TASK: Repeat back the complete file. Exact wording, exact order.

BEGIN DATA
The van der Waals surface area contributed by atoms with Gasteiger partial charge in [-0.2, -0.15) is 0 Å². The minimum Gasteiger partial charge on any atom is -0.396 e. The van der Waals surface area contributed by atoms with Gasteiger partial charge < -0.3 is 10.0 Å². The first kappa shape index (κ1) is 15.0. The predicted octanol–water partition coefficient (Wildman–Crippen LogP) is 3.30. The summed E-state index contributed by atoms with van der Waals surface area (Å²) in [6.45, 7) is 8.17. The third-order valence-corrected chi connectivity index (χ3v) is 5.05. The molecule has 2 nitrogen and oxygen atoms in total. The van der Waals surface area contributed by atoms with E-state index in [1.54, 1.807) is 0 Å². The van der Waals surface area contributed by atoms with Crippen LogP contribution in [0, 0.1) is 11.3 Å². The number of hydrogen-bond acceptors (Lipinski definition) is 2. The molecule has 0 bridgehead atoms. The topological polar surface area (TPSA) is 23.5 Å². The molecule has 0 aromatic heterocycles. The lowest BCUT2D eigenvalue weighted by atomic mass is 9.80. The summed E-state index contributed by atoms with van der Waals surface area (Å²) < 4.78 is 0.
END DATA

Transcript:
The van der Waals surface area contributed by atoms with Gasteiger partial charge in [-0.2, -0.15) is 0 Å². The minimum Gasteiger partial charge on any atom is -0.396 e. The van der Waals surface area contributed by atoms with Gasteiger partial charge < -0.3 is 10.0 Å². The first kappa shape index (κ1) is 15.0. The predicted octanol–water partition coefficient (Wildman–Crippen LogP) is 3.30. The summed E-state index contributed by atoms with van der Waals surface area (Å²) in [6.45, 7) is 8.17. The third-order valence-corrected chi connectivity index (χ3v) is 5.05. The molecule has 2 nitrogen and oxygen atoms in total. The van der Waals surface area contributed by atoms with E-state index in [1.54, 1.807) is 0 Å². The van der Waals surface area contributed by atoms with Crippen LogP contribution in [0, 0.1) is 11.3 Å². The number of hydrogen-bond acceptors (Lipinski definition) is 2. The molecule has 0 bridgehead atoms. The topological polar surface area (TPSA) is 23.5 Å². The molecule has 0 aromatic heterocycles. The lowest BCUT2D eigenvalue weighted by atomic mass is 9.80. The summed E-state index contributed by atoms with van der Waals surface area (Å²) < 4.78 is 0.